The holdback of 10 to 15% of the contractor’s fee is the consumer’s legal right in many states. It protects homeowners against anything that might go wrong with the work. The holdback also allows homeowners to check that a lien hasn’t been placed on their house. If a contractor has overdue debts, a lien may be placed on the home by his creditors preventing the homeowner from taking out a mortgage. Check with local county or state about lien and holdback laws.

Assess whether a staggered payment method is necessary for smaller jobs. A renovation that takes a few days probably requires only one payment at the end.

Contractor Red Flags

  • Contractors without a valid license.
  • A contractor without his own insurance covering accidental damage that might occur on the job.
  • Contractors asking for large down payments ahead of completing at least some work (for example, electrical), or to cover building materials. Many contractors have 30 days to pay their suppliers.
  • Anyone who won’t provide a contract specifying work completion and amounts paid.
  • A contractor without a valid address and phone number, or with just an answering service. Ask for a cellphone number and know how to find a contractor in the case he goes missing without completing the work.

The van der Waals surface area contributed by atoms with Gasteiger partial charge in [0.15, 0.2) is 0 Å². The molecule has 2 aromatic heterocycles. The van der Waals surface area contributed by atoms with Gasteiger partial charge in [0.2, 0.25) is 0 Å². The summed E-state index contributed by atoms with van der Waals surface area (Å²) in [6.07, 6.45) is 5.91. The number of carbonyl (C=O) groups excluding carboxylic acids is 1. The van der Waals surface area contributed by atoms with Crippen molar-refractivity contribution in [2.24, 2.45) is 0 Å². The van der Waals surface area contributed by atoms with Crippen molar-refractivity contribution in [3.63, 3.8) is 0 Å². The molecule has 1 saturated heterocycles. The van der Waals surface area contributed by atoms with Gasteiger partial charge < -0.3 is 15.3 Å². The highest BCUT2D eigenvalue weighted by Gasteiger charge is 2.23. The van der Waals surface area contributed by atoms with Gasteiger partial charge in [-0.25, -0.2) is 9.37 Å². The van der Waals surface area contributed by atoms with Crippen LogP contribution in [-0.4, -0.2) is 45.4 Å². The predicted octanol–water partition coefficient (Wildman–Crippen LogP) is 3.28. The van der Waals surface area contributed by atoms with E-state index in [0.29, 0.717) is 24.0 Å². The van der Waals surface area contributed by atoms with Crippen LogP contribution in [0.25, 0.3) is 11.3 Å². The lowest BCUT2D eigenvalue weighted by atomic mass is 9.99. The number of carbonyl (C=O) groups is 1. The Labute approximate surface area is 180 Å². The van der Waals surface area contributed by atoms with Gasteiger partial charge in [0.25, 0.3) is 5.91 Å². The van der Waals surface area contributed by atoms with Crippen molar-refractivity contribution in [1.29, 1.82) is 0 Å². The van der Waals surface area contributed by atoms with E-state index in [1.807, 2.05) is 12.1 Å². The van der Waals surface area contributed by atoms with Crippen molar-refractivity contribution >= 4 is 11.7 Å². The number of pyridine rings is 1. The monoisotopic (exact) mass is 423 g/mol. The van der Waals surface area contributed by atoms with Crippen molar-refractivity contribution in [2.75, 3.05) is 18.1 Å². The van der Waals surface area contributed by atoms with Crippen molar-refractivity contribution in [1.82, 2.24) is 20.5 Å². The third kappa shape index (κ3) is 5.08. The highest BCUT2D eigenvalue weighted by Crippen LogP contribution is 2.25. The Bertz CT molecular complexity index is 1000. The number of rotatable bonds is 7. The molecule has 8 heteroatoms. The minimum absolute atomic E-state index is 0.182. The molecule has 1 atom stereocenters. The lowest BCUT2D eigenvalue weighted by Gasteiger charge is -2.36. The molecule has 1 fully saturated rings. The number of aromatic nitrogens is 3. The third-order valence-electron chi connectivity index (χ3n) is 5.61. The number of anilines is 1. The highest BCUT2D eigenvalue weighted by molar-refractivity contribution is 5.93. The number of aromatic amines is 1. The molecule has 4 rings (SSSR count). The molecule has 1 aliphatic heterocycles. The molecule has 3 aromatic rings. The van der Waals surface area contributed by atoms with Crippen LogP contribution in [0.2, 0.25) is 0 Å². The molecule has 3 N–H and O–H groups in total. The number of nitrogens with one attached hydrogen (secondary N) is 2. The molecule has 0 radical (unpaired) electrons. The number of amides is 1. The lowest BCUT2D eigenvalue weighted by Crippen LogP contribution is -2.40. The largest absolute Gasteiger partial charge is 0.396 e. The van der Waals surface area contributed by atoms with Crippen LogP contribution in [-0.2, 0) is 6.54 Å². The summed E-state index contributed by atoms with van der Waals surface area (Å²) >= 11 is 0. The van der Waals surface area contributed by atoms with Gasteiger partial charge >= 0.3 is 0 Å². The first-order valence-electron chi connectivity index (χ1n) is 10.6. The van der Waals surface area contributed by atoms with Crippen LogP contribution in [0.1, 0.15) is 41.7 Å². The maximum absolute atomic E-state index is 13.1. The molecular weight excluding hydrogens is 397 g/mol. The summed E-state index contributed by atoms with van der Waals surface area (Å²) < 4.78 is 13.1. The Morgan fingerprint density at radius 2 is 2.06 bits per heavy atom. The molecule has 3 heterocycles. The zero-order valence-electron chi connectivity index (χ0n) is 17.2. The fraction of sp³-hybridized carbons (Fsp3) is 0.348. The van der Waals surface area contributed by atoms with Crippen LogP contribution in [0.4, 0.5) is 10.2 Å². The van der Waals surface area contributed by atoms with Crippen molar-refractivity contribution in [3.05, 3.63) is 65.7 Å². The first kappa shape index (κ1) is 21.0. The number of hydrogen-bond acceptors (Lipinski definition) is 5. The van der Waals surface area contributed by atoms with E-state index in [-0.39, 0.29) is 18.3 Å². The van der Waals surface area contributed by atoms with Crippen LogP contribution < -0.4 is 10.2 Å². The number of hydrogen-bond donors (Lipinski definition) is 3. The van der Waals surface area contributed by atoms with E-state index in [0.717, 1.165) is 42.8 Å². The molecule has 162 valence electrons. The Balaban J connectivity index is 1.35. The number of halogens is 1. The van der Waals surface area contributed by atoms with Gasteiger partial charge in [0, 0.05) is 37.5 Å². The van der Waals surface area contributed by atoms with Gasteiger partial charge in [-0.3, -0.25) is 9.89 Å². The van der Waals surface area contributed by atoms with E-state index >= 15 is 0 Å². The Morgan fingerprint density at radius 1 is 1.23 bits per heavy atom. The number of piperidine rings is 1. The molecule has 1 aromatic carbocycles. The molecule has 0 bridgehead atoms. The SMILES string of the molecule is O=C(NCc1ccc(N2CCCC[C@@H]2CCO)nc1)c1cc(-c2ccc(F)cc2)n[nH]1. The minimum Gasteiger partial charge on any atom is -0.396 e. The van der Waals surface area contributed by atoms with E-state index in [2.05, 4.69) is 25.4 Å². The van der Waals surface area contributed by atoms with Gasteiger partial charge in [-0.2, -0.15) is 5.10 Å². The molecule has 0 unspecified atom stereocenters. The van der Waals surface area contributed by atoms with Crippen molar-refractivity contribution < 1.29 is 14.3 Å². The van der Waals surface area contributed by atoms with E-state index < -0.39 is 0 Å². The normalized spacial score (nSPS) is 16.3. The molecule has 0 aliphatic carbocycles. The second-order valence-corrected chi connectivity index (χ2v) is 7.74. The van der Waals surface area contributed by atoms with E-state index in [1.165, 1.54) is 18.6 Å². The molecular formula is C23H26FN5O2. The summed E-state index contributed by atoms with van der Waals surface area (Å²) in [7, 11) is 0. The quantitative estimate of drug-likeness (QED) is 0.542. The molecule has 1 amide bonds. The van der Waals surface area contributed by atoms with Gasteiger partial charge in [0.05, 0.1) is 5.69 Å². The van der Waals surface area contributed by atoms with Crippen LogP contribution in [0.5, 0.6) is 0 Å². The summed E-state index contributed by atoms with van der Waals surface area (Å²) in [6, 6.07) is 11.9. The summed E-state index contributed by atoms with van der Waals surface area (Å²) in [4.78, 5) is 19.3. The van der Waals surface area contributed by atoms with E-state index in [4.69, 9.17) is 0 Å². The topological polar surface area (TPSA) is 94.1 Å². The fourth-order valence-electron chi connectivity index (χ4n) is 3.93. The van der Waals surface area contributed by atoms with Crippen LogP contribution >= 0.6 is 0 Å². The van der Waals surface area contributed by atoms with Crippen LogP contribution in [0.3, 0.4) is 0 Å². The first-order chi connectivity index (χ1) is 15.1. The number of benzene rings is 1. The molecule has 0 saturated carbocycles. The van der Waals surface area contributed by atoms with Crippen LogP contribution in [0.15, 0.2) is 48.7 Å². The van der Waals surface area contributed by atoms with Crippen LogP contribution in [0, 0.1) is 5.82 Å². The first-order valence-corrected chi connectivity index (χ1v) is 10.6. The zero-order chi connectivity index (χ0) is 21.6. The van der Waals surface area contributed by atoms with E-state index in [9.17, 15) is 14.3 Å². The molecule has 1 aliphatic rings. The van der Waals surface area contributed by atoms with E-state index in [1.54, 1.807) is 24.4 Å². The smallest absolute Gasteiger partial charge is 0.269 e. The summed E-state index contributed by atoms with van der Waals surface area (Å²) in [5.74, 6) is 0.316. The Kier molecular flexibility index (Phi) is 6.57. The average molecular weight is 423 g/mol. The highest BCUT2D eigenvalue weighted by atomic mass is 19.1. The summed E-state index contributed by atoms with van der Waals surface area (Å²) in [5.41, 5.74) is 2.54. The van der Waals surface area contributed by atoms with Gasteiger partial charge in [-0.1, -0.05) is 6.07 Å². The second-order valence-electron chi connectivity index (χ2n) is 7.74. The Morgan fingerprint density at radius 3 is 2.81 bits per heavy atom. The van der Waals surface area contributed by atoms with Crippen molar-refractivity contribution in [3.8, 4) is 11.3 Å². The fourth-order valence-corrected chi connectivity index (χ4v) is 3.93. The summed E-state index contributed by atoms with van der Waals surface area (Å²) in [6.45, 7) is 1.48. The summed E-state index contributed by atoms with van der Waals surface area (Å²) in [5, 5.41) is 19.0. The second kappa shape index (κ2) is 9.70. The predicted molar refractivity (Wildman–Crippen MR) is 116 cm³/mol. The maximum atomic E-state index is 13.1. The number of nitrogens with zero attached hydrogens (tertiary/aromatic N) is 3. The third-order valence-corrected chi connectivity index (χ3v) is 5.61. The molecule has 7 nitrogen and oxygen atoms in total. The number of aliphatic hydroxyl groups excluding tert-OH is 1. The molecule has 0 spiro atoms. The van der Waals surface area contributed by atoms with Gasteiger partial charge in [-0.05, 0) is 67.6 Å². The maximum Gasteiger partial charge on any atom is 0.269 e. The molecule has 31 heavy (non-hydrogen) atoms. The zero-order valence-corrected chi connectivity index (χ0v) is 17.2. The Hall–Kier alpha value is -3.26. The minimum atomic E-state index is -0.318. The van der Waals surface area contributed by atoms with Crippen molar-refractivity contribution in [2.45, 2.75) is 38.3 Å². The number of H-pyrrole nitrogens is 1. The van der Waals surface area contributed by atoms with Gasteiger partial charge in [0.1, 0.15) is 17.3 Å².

• Someone unwilling to provide references of past work. Any good contractor will be happy to do so.
  • Contractors knocking at the door offering discounts because they’re working in the area, or reduced rates if they can advertise on your property.
  • A contractor quoting prices over the phone. Costs for each job are very specific, and need to be assessed at the place of completion.

Make A Complaint About A Bad Contractor

First, speak to the contractor about what went wrong. Attempt to work out disagreements, even if it means signing another contract to correct mistakes or inaccuracies.

If it’s impossible to work things out, or if a contractor goes missing without completing work, homeowners can:

  • File a consumer complaint at the State consumer affairs office
  • Alert the county or city  that granted the contractor his license. This office might be able to prevent that contractor from getting another license.
  • Report the contractor to the Better Business Bureau
  • Contact the Local Home Builders’ Association or a local or provincial one in specific regions.